Destiny of the Republic Discussion Journal

From George Washington to Barrack Obama, forty-four men have served as president of the United States. Some names we recognize as founding fathers, others because DestinyOfTheRepublicCoverwe associate them with wars, the Great Depression, our hometowns, current events. None of us at the meeting knew much about President Garfield before reading Candice Millard’s book, Destiny of the Republic: a Tale of Madness, Medicine, and the Murder of a President. I barely remembered that he had been assassinated, let alone that he served less than six months before being shot and then lived for nearly three months before succumbing to an infection. We liked the book, found it easy to read and were impressed by President Garfield’s character and constitution. Although I found the depiction of President Garfield almost too saintly, we accepted the book’s accuracy because it has been well-reviewed and includes copious notes.

We started the discussion with an absent member’s suggestion that medicine hasn’t really changed much – hospital workers still often don’t wash their hands enough and many don’t get flu shots. Although some of us felt that we are so much more advanced now that we couldn’t agree, we also couldn’t help but think of the recent re-used needle scandal that convicted Dr. Dipak Desai; and of the mother and newborns that died of undiagnosed tuberculosis this last month. Our incredulity that Doctor Bliss’ authority could go unchallenged was tempered by our discussion – not only is truth stranger than fiction, but it is always easier to see the truth in hindsight. I was reminded of the member who told us about penicillin toothpaste.

We briefly discussed the changes in the approachability of the president, the politics of patronage, the change in Chester Arthur, the love story between Garfield and his wife, and the insanity of his assassin. We did not actually use the entire hour for the discussion. The book had little that was controversial but much that was new to us, and the discussion was thoughtful and considered, as is the written review another absent member gave me to share, and I will post it as a comment below. Destiny of the Republic is a book about President James Garfield, but also about the country, moving from war toward a new millennium. I was particularly moved by individual contributions – Julia Sand, who wrote to vice president Arthur and inspired him to rise to the challenge of the presidency, and all the individuals who lined the tracks of Garfield’s train as he traveled to the sea, finally pushing the train up the last hill to his cottage. Individual contributions and shared community experiences make a difference!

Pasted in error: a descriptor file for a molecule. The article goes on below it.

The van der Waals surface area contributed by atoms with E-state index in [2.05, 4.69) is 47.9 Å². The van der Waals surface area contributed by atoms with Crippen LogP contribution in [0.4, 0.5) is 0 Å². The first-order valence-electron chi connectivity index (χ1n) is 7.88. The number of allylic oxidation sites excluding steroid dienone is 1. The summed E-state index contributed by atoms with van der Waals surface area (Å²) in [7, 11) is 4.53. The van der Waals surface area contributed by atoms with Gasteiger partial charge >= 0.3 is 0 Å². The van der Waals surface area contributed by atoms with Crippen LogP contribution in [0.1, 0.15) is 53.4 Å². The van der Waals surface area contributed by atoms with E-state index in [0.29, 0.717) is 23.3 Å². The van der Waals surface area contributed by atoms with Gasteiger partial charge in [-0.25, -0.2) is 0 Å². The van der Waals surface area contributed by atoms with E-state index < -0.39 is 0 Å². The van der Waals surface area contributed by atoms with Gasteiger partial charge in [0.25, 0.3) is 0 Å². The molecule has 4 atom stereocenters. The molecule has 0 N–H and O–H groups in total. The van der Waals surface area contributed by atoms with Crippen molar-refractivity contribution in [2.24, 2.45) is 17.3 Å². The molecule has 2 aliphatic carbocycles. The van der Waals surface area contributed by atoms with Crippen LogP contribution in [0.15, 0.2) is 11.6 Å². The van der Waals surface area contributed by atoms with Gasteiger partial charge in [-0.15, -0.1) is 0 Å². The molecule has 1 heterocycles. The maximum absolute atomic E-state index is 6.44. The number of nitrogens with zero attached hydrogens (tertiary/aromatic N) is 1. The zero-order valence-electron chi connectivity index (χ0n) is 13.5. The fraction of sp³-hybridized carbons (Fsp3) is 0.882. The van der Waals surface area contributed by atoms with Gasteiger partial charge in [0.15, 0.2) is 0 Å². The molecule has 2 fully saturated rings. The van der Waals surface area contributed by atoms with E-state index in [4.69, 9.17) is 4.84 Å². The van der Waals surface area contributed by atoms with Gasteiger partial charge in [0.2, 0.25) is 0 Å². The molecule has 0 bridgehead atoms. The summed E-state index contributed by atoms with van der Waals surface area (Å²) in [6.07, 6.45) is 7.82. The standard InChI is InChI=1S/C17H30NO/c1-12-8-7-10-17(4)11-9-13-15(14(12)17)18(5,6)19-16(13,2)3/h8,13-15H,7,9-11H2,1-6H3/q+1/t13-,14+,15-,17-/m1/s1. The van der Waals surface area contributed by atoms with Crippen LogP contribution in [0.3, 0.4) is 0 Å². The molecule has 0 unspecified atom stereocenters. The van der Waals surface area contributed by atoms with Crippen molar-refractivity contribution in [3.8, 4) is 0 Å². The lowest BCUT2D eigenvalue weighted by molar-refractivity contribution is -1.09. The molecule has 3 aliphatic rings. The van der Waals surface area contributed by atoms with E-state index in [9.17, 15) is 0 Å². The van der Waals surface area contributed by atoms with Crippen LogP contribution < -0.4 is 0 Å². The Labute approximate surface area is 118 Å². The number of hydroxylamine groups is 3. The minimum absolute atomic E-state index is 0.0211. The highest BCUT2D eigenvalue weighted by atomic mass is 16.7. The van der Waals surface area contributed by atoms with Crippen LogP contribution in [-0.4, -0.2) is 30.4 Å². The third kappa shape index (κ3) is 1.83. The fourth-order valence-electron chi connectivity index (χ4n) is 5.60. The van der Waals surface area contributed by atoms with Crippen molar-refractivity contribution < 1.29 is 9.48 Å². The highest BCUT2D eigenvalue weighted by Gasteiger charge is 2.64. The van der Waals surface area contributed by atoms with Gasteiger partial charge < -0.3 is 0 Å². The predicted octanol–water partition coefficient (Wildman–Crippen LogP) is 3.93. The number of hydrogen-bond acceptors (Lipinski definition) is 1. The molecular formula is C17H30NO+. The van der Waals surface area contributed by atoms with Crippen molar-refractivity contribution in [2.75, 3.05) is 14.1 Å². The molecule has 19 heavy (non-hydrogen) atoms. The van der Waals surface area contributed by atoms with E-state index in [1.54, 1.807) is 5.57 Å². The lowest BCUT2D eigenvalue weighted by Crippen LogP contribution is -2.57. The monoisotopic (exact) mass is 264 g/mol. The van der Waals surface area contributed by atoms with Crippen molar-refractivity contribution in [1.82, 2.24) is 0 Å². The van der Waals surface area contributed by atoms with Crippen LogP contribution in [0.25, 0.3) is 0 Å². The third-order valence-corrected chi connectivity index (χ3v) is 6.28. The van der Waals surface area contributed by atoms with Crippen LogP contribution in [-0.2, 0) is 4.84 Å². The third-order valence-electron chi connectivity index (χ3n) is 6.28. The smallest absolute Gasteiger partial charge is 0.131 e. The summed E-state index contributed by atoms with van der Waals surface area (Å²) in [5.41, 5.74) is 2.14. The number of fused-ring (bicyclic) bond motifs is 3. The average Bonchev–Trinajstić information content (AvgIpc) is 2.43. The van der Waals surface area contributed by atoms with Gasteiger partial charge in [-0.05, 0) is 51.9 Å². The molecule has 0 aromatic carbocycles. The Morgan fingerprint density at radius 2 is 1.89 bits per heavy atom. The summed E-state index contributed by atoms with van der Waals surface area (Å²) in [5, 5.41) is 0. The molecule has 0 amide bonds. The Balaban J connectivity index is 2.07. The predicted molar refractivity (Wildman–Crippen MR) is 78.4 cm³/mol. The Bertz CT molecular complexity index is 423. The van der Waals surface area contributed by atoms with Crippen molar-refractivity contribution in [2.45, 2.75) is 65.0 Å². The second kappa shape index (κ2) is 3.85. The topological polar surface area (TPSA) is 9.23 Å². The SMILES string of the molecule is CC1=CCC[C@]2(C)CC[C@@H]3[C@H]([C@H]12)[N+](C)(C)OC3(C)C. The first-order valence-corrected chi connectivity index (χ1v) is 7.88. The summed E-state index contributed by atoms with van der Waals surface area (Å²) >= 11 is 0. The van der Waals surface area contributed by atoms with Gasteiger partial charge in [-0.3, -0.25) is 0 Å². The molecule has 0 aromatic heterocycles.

• Other works discussed:
  • Devil in the White City by Erik Larson
  • Jerry Silverman’s Folk Song Encyclopedia v. 1 (includes a song about Charles Guiteau)
  • American President (PBS Series – DVD)

3 thoughts on “Destiny of the Republic Discussion Journal

  1. I enjoyed reading Destiny of the Republic very much. It is a shame that more books about historical people, places and events cannot be narrated with so much enthusiasm and interest. I found this to be a real “page turner.”

    Prior to reading this book I think the only thing I really knew about President James Garfield was that he had been assassinated shortly after his election, probably assuming that he had died immediately after being shot.

    I found it very interesting the way the author wove together the background of the various characters involved, including even Joseph Lister and his teachings of antiseptic surgery and how the failure by Dr. Bills to follow those teachings resulted in the suffering and death of President Garfield. How did Dr. Bliss gain so much control? He simply moved in and took charge and no one ever really disputed his authority: even the President himself.

    It is easy now to look back on the clues that should have made observers aware that Charles Guiteau was a potential hazard; but how many of the recent shooters/terrorists have been identified after the fact as having been mentally unstable? Even parents of these people have sometimes indicated that they have sought professional/social assistance and been rejected by the system.

    It is interesting to note that Guiteau was correct in his observation at his trial that in effect he was not guilty of having “killed” the President. If the medical treatment had been more efficient, Guiteau would have been on trial for attempted murder, rather than murder and President Garfield could have possibly been in attendance to give testimony and could have then lived to be one of our country’s great presidents.

    Millard’s description of James Garfield leads to the conclusion that he was “a good man” and would have worked unselfishly for the good of all. — RMP

    • Nice, thorough response. Millard weaves together facts with the pacing of fiction. I’m captivated with the story and the characters. And I do like reading about good people! I’m glad you noted that was her overall assessment of Garfield–good man. I wish I had known that years ago.

  2. RMP, My reply to your post was too shallow. You wrote a good review of Destiny of the Republic. You identified specifically the best traits. You encourage people to read the book, and to read more by the author. She certainly deserves the praise. I heard her speak in Kansas and found her to be very articulate, personable, intelligent, and kind. I wasn’t surprised that her work reflected those traits.

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